Went to the opening of the new wing at the Law School this morning. I was late so I had to stand in the shade which turned out to be a huge improvement over sitting in the sun. It was pretty much what you would expect--the requisite round of introductions--Dean this and Dean that--and a full platter of "without the help of," etc. And I really shouldn't be snooty: a project like this takes not only a ton of work but a ton of human coordination--none of it mine--and so if these guys feel like taking a victory lap, I should not begrudge them.
It does provide an occasion, however, to marvel over the tendency of buildings to metastasize. When I interviewed for my job here in 1968, they were still housed in quonset huts--they kept telling me the new building was due any day and sure enough, when I turned up for work in the fall, there it was: spanking new, albeit spare and rather government-issuey in appearance. "My God," a friend said of the picture, "it looks like a Mormon trade school," but I'm not sure I ever saw a Mormon trade school so I can't say. It was in truth nothing much to admire, but it mostly worked, even if often crowded and inconvenient, too hot, too cool, whatever, it mostly worked. Starting today, we have a much grander facade and a lot more state-of-the-art this and that. I know we can't not do this sort of thing--one person already this morning told me about a beloved family member who had passed us up for Santa Clara because the building looked better.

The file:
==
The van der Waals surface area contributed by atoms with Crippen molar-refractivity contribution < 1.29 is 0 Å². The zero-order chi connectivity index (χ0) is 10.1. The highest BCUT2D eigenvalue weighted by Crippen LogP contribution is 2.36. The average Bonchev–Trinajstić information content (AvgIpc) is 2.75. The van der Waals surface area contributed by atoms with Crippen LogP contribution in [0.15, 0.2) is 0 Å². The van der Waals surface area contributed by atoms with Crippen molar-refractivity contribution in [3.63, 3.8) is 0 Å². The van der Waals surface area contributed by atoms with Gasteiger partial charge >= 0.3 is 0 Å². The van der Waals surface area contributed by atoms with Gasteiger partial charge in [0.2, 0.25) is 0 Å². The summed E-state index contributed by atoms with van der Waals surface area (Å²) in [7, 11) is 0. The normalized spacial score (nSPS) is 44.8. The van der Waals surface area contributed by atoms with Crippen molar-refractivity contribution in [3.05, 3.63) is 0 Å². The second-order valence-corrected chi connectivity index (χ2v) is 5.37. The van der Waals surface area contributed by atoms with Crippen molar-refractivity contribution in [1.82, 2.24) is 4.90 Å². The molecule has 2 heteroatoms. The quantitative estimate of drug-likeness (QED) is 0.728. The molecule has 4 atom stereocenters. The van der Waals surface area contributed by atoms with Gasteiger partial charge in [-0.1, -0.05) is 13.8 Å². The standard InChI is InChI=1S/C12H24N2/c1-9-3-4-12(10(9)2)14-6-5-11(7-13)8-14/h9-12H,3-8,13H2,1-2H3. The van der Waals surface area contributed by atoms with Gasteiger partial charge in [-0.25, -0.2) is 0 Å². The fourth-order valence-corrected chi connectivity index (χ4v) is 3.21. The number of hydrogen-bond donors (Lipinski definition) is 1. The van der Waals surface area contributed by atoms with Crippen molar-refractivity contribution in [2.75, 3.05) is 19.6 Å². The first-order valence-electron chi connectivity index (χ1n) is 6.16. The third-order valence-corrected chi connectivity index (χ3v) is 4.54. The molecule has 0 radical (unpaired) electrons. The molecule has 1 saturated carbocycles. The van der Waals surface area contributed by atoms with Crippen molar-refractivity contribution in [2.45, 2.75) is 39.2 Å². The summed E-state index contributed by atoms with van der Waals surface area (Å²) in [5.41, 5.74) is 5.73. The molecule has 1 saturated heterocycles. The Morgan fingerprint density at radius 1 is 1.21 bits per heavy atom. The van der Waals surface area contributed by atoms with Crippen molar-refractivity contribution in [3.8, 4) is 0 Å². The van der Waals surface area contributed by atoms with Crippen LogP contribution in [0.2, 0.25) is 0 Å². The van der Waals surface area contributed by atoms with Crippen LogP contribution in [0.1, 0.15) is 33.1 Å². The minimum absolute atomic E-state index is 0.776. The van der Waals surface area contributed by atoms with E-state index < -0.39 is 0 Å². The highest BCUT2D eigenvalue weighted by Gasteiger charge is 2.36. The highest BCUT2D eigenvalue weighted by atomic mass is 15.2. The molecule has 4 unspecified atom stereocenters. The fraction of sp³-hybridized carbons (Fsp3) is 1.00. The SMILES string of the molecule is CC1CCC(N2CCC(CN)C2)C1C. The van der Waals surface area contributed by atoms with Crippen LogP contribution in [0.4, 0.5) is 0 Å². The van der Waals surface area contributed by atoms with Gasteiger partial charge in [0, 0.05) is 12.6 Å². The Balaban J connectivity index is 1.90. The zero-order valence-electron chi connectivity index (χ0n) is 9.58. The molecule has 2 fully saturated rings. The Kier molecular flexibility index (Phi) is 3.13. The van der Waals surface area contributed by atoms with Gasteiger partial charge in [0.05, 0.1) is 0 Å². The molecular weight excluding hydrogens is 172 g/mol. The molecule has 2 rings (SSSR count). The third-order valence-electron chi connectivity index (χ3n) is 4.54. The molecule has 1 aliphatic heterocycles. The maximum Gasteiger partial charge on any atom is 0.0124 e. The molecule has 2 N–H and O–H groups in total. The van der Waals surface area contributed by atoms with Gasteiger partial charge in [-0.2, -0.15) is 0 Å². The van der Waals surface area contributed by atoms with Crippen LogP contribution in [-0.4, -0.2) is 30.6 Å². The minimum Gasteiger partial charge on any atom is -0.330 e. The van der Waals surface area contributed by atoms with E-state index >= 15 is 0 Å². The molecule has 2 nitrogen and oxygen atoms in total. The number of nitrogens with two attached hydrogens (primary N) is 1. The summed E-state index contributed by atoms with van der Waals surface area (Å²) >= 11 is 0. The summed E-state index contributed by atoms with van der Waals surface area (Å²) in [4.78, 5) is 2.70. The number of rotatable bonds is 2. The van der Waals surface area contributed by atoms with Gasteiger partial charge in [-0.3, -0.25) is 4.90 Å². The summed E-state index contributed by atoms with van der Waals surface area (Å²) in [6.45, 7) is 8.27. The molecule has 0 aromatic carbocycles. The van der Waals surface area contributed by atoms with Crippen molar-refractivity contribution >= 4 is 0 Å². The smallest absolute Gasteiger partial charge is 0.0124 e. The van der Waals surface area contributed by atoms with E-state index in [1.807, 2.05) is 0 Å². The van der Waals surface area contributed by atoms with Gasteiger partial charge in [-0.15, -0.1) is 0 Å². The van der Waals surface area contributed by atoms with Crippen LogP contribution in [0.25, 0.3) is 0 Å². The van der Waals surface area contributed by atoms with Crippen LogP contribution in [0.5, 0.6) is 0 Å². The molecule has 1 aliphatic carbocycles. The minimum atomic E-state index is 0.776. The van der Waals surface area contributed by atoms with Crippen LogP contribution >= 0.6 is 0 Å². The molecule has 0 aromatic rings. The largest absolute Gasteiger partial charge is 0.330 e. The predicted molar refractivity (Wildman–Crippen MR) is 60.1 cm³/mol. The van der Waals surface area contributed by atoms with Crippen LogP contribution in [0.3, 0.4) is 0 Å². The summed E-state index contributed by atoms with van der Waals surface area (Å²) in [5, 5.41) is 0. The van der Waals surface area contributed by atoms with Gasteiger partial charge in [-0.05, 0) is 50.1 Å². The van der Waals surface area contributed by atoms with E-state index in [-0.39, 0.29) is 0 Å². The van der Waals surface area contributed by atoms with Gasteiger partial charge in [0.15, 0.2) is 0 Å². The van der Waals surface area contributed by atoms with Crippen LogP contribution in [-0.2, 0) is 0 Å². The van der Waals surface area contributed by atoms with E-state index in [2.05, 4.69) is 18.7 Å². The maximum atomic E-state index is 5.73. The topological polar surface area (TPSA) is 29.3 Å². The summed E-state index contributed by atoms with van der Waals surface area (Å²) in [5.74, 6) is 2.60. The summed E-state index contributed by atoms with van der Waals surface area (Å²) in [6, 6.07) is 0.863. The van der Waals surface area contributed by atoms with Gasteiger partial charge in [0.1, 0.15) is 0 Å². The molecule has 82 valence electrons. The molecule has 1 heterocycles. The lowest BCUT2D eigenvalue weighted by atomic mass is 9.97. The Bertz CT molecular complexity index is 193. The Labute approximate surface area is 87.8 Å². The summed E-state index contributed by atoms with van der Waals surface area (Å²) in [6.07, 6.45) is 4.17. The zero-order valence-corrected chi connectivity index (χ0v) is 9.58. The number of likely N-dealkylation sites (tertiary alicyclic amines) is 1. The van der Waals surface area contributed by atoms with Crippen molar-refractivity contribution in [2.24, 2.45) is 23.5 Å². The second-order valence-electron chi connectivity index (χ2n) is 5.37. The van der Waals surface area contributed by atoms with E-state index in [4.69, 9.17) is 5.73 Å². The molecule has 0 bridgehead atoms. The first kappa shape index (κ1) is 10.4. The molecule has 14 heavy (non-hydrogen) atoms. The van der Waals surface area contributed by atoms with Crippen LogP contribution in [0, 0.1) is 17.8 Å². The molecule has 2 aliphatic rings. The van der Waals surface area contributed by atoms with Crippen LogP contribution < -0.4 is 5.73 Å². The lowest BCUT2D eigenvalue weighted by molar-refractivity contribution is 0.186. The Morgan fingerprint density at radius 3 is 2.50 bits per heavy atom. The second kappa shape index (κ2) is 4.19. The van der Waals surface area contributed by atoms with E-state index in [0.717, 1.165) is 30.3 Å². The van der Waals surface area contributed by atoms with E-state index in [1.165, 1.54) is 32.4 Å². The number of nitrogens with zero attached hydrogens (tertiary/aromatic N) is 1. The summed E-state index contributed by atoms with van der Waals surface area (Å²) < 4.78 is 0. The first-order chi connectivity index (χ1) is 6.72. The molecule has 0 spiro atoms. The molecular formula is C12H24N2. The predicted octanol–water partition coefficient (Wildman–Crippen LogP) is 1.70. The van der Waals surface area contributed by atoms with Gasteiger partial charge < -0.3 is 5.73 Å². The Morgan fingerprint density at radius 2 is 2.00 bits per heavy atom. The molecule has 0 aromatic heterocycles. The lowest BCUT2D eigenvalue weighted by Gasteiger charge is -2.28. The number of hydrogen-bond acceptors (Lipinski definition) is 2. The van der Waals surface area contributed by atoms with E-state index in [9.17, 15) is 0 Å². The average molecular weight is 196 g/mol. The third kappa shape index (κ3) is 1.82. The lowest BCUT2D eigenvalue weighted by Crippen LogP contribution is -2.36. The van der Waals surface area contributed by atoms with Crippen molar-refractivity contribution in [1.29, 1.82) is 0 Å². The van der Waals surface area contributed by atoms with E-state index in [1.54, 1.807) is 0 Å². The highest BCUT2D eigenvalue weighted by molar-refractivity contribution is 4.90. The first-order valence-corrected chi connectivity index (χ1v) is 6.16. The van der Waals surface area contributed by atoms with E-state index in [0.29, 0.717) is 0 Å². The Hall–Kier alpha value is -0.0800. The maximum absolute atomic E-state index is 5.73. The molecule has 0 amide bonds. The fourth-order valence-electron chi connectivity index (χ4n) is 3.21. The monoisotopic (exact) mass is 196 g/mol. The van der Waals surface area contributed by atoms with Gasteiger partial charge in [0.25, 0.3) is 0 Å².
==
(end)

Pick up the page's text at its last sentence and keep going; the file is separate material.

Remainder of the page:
But does anybody read C. Norchote Parkinson any more--about how grand architecture comes into being only after the institution has reached is prime: the Rome of the republic was much tougher and more resilient than the Rome of the emperors that we remember; the Catholic Church that built the breathtaking baroque churches was a Church under siege. Or Jane Jacobs about how much more functional were the old city neighborhoods before the Robert Moses battalion got its hands on them? I remember showing up as a grad student and Yale and finding a physical facility not a bit (well, maybe a bit) grander than the Tier-4 law school I had just left. And the London School of Economics in the 70s--boy what a nest of chutes and ladders that was, though perhaps the most intellectually alive social science institution in the world. At what point does an institution simply choke on its old buildings? Are there Barbarians watching us from their encampments in the foothills today, thinking this place would after all make a pretty good apple warehouse?